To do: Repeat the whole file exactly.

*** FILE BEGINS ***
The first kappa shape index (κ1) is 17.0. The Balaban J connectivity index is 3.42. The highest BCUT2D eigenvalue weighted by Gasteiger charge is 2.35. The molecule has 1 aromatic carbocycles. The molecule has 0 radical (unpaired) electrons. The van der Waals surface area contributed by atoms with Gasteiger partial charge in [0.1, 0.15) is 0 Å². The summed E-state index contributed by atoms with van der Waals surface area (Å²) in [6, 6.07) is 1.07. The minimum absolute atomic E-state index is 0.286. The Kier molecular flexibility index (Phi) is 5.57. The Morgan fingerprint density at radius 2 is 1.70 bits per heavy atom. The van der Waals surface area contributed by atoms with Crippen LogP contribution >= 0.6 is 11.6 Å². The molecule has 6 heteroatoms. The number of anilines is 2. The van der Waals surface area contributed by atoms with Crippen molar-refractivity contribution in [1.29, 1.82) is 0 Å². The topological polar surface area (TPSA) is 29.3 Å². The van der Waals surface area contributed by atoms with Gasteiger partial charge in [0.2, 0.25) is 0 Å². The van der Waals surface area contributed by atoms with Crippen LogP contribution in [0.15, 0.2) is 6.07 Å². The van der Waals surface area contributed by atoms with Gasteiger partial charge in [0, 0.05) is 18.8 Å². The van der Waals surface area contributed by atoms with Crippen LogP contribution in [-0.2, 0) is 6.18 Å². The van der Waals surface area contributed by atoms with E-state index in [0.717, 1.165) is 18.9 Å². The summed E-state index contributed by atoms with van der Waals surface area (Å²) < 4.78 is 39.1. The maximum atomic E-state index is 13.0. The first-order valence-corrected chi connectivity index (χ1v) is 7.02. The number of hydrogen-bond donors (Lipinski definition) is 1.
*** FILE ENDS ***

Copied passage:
The first kappa shape index (κ1) is 17.0. The Balaban J connectivity index is 3.42. The highest BCUT2D eigenvalue weighted by Gasteiger charge is 2.35. The molecule has 1 aromatic carbocycles. The molecule has 0 radical (unpaired) electrons. The van der Waals surface area contributed by atoms with Gasteiger partial charge in [0.1, 0.15) is 0 Å². The summed E-state index contributed by atoms with van der Waals surface area (Å²) in [6, 6.07) is 1.07. The minimum absolute atomic E-state index is 0.286. The Kier molecular flexibility index (Phi) is 5.57. The Morgan fingerprint density at radius 2 is 1.70 bits per heavy atom. The van der Waals surface area contributed by atoms with Crippen LogP contribution >= 0.6 is 11.6 Å². The molecule has 6 heteroatoms. The number of anilines is 2. The van der Waals surface area contributed by atoms with Crippen molar-refractivity contribution in [1.29, 1.82) is 0 Å². The topological polar surface area (TPSA) is 29.3 Å². The van der Waals surface area contributed by atoms with Gasteiger partial charge in [0.2, 0.25) is 0 Å². The van der Waals surface area contributed by atoms with Crippen LogP contribution in [0.15, 0.2) is 6.07 Å². The van der Waals surface area contributed by atoms with Gasteiger partial charge in [0, 0.05) is 18.8 Å². The van der Waals surface area contributed by atoms with Crippen LogP contribution in [-0.2, 0) is 6.18 Å². The van der Waals surface area contributed by atoms with E-state index in [0.717, 1.165) is 18.9 Å². The summed E-state index contributed by atoms with van der Waals surface area (Å²) < 4.78 is 39.1. The maximum atomic E-state index is 13.0. The first-order valence-corrected chi connectivity index (χ1v) is 7.02. The number of hydrogen-bond donors (Lipinski definition) is 1.